In the Bouncing Castle
The birthday party officially began at 12:00 AM so that the children could avoid the embarrassment of sun induced mania. So in the middle of darkness and prone rainy clouds and a mist from the mountains, a giant, two meter high cake was lit by a thousand candles to be blown over in five exact hours. All of the children screamed and screeched and scrammed in jubilation as they went around their business: some of the children decided to go and play in the forest behind the house, others decided to play in the abandoned industrial zone buildings to the west of the house, others decided to play in the graveyard to the east of the house, but the more popinjay ones decided to enter the secret castle.
“Just for you my beautiful darling, it is all for you,” the protracted mother body figure said to her now daughter for she had been born a son but had finally come to terms with the beautiful individual that she was.
“Alas, thanks, to the mother of me, I give it all to you, for me, as I have, the things in me, because of you,” the daughter, now named Awanda (i.e., a sleeker Amanda) said, hugged her from behind the hellish fire of the birthday cake, and entered with nine other friends into the bouncing castle in the shape of a castle with onion domes that looked as if restored in the USSR.
“Birthday! Birthday! Birthday!” the ten children sang in unison as the jumped across the bouncy place. They went from the kitchen to the throne room, from the bedrooms to the dungeons, to the torture chambers to the kinky chambers (with all of the erotic elements removed and the word KINKS painted over so it said LINKS). They were all holding hands and they jumped and they jumped and they jumped so high.
“Help me! Help me! For I am a traveler from a faraway land that has seek-ed refuge,” said a figure that had hidden itself in the toilet room. All the kids got behind the birthday girl for she was the oldest, strongest, tallest, and more rhomboid of all of them.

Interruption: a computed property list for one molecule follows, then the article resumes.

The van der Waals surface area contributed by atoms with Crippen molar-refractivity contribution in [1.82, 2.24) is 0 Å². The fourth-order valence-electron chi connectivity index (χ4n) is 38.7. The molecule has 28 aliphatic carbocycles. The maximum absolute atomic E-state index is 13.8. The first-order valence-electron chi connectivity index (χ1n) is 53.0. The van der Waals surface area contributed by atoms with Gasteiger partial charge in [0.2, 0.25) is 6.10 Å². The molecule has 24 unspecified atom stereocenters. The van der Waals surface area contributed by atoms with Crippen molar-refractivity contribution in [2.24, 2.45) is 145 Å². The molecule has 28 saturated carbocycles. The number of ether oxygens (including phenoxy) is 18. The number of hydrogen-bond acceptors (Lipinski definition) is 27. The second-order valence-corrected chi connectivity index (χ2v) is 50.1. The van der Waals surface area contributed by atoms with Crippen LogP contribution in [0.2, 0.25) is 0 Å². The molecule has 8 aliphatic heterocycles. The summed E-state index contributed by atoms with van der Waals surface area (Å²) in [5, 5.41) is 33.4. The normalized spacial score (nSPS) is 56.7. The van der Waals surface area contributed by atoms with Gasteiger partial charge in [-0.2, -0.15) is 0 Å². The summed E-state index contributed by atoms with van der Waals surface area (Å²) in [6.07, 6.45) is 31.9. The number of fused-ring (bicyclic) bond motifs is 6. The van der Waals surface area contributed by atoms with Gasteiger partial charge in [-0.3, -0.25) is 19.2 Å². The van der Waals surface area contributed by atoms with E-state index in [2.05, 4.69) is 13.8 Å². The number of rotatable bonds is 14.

“Who are you, who could you be if it is you that are so very real, in no imagination of us kids who have jumped?” said Awanda, slowly approaching the figure. The shadow that was crouching became enveloped in an aura of many colors, its eyes turned crimson, and its lipstick was purple like a lollipop that turns your tongue purple and before the children could laugh themselves into hysterical, irreconcilable fear, the figure appeared, and it turned out to be Yuyuyabub, the funny unmurder clown.
“It is only the clown,” one of the friends said and they all laughed and jumped all over. The clown was now blowing out its own balloons and bringing all of the animals and things it created into literal, breathing, metabolism-heavy life: puppies and spiders, and straw scarecrows and snakes, butterflies and wombats, and pangolins, and also a tiny bear, and an anteater with a briefcase and a hat.
“AWANDA, cake for the birthday, in the birthday we call upon you to blow the candles!” shouted the mother figure and the children playing in the graveyard, in the industrial zones, and in the forest came running as if they had all poopy in their pants to see the blowing of the candles, but Awanda did not want to stop jumping yet.
“No better yet, mother of mine, come and let me do it here inside the flammable, inflatable, hoppy foretress,” shouted Awanda as a balloon spider attached itself to her back. Normally, the mother of Awanda wouldn’t put up with it, but since it was her precious daughter’s birthday, she acquiesced and everyone got inside the bouncing castle to jump, cut the birthday cake, blow out the candles, and divide the cake inside.
“Happy birthday! Happy birthday! Happy birthday!” everyone yelled, while Awanda lied on the floor, and surrounded her while watching directly into her naturally sunken eyes and sang the happy birthday song without blinking, not even once, in the same emotionless, monotone voice that Awanda loved so much to hear in her favorite darkwave songs.
“Make a wish, make a wish before the sun comes out, for it is soon, soon that it will vanquish us,” said Yuyuyabub as it kissed the mother of Awanda, for it turned out that they had raised Awanda together, since Awanda’s father abandoned her.
Awanda looked at everyone jumping around her, the friends she had made and were so very dear, her mother who did everything to make her feel normal and special at the same time, Yuyuyabub who was a clown, and the bouncing castle where no matter where you go it was easy to have fun, and she made a decision.
“That the sun gives us no harm and only joy!” she screamed and everyone gasped. “Also, a tandem bike for people like my friend who has four legs!”
They all waited anxiously for morning while eating the cake in whole big gulps, jumping still in the castle, and vomiting outside. And though her mother was scared, and so was the clown, and so were her friends, they all waited for the sun to rise and when it finally touched their delicate skin, they felt for the very first time its warmth embrace. For the very first time in her life, Awanda could distinguish the face of her mother, the face of Yuyuyabub, and the faces of all of her friends, and she cried of joy, and everyone around her hugged her very tightly.